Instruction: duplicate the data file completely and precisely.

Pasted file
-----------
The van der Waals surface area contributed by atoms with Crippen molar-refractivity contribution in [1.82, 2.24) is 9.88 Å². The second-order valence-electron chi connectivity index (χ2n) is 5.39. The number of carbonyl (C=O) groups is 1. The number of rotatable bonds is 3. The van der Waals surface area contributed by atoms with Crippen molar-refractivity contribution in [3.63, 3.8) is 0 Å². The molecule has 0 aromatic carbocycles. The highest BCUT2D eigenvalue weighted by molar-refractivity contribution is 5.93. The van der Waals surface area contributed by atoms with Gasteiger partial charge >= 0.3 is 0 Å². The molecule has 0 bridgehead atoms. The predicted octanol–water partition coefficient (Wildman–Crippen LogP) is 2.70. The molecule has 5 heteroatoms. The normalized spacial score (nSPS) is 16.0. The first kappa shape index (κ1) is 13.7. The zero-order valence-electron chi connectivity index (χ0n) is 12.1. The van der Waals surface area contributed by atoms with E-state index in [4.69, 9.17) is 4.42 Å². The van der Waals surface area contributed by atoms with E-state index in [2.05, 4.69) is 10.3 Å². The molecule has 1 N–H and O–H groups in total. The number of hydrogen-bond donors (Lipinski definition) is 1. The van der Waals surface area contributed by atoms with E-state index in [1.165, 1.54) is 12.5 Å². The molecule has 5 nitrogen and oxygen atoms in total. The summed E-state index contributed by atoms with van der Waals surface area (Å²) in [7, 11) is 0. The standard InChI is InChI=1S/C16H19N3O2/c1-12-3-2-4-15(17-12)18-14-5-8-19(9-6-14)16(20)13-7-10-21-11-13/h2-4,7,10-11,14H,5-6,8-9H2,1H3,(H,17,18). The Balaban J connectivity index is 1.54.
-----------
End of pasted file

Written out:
The van der Waals surface area contributed by atoms with Crippen molar-refractivity contribution in [1.82, 2.24) is 9.88 Å². The second-order valence-electron chi connectivity index (χ2n) is 5.39. The number of carbonyl (C=O) groups is 1. The number of rotatable bonds is 3. The van der Waals surface area contributed by atoms with Crippen molar-refractivity contribution in [3.63, 3.8) is 0 Å². The molecule has 0 aromatic carbocycles. The highest BCUT2D eigenvalue weighted by molar-refractivity contribution is 5.93. The van der Waals surface area contributed by atoms with Gasteiger partial charge >= 0.3 is 0 Å². The molecule has 0 bridgehead atoms. The predicted octanol–water partition coefficient (Wildman–Crippen LogP) is 2.70. The molecule has 5 heteroatoms. The normalized spacial score (nSPS) is 16.0. The first kappa shape index (κ1) is 13.7. The zero-order valence-electron chi connectivity index (χ0n) is 12.1. The van der Waals surface area contributed by atoms with E-state index in [4.69, 9.17) is 4.42 Å². The van der Waals surface area contributed by atoms with E-state index in [2.05, 4.69) is 10.3 Å². The molecule has 1 N–H and O–H groups in total. The number of hydrogen-bond donors (Lipinski definition) is 1. The van der Waals surface area contributed by atoms with E-state index in [1.165, 1.54) is 12.5 Å². The molecule has 5 nitrogen and oxygen atoms in total. The summed E-state index contributed by atoms with van der Waals surface area (Å²) in [7, 11) is 0. The standard InChI is InChI=1S/C16H19N3O2/c1-12-3-2-4-15(17-12)18-14-5-8-19(9-6-14)16(20)13-7-10-21-11-13/h2-4,7,10-11,14H,5-6,8-9H2,1H3,(H,17,18). The Balaban J connectivity index is 1.54.